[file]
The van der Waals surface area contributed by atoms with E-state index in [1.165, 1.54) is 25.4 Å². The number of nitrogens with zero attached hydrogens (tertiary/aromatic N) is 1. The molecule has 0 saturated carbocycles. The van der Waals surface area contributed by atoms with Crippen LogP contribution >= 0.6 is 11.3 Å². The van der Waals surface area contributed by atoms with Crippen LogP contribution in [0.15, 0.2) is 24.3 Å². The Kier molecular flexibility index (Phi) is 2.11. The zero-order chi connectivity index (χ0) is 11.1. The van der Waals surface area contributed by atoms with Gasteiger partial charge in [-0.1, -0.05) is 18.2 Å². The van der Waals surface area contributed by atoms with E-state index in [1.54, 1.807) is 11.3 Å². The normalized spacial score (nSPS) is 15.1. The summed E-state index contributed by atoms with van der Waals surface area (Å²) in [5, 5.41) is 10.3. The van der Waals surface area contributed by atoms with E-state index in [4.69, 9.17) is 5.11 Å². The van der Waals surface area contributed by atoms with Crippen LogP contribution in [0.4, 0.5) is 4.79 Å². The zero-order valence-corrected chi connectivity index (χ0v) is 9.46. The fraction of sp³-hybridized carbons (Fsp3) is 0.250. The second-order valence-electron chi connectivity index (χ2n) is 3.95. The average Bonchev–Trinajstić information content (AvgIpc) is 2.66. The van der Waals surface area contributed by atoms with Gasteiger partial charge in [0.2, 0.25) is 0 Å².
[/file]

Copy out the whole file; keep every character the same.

The van der Waals surface area contributed by atoms with E-state index in [1.165, 1.54) is 25.4 Å². The number of nitrogens with zero attached hydrogens (tertiary/aromatic N) is 1. The molecule has 0 saturated carbocycles. The van der Waals surface area contributed by atoms with Crippen LogP contribution >= 0.6 is 11.3 Å². The van der Waals surface area contributed by atoms with Crippen LogP contribution in [0.15, 0.2) is 24.3 Å². The Kier molecular flexibility index (Phi) is 2.11. The zero-order chi connectivity index (χ0) is 11.1. The van der Waals surface area contributed by atoms with Gasteiger partial charge in [-0.1, -0.05) is 18.2 Å². The van der Waals surface area contributed by atoms with E-state index in [1.54, 1.807) is 11.3 Å². The normalized spacial score (nSPS) is 15.1. The summed E-state index contributed by atoms with van der Waals surface area (Å²) in [5, 5.41) is 10.3. The van der Waals surface area contributed by atoms with E-state index in [4.69, 9.17) is 5.11 Å². The van der Waals surface area contributed by atoms with Crippen LogP contribution in [0.4, 0.5) is 4.79 Å². The zero-order valence-corrected chi connectivity index (χ0v) is 9.46. The fraction of sp³-hybridized carbons (Fsp3) is 0.250. The second-order valence-electron chi connectivity index (χ2n) is 3.95. The average Bonchev–Trinajstić information content (AvgIpc) is 2.66. The van der Waals surface area contributed by atoms with Gasteiger partial charge in [0.2, 0.25) is 0 Å².